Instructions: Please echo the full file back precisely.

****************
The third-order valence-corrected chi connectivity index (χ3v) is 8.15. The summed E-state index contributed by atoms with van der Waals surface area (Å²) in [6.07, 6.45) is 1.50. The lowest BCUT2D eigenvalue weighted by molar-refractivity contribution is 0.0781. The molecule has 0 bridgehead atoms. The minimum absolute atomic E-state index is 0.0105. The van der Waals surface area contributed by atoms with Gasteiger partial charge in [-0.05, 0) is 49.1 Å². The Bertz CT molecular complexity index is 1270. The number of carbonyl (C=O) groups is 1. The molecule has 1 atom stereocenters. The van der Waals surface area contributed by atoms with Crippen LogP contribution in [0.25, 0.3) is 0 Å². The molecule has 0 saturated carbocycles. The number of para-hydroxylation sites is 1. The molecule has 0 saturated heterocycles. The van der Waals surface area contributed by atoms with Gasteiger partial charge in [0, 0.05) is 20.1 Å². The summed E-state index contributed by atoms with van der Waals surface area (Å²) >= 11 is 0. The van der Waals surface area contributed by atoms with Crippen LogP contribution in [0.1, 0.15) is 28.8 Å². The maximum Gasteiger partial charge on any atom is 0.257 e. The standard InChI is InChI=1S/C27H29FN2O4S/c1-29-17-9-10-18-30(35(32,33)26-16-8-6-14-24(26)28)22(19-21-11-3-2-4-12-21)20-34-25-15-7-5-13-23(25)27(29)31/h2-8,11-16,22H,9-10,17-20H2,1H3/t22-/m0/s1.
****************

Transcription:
The third-order valence-corrected chi connectivity index (χ3v) is 8.15. The summed E-state index contributed by atoms with van der Waals surface area (Å²) in [6.07, 6.45) is 1.50. The lowest BCUT2D eigenvalue weighted by molar-refractivity contribution is 0.0781. The molecule has 0 bridgehead atoms. The minimum absolute atomic E-state index is 0.0105. The van der Waals surface area contributed by atoms with Gasteiger partial charge in [-0.05, 0) is 49.1 Å². The Bertz CT molecular complexity index is 1270. The number of carbonyl (C=O) groups is 1. The molecule has 1 atom stereocenters. The van der Waals surface area contributed by atoms with Crippen LogP contribution in [0.25, 0.3) is 0 Å². The molecule has 0 saturated carbocycles. The number of para-hydroxylation sites is 1. The molecule has 0 saturated heterocycles. The van der Waals surface area contributed by atoms with Gasteiger partial charge in [0, 0.05) is 20.1 Å². The summed E-state index contributed by atoms with van der Waals surface area (Å²) >= 11 is 0. The van der Waals surface area contributed by atoms with Crippen LogP contribution in [0.1, 0.15) is 28.8 Å². The maximum Gasteiger partial charge on any atom is 0.257 e. The standard InChI is InChI=1S/C27H29FN2O4S/c1-29-17-9-10-18-30(35(32,33)26-16-8-6-14-24(26)28)22(19-21-11-3-2-4-12-21)20-34-25-15-7-5-13-23(25)27(29)31/h2-8,11-16,22H,9-10,17-20H2,1H3/t22-/m0/s1.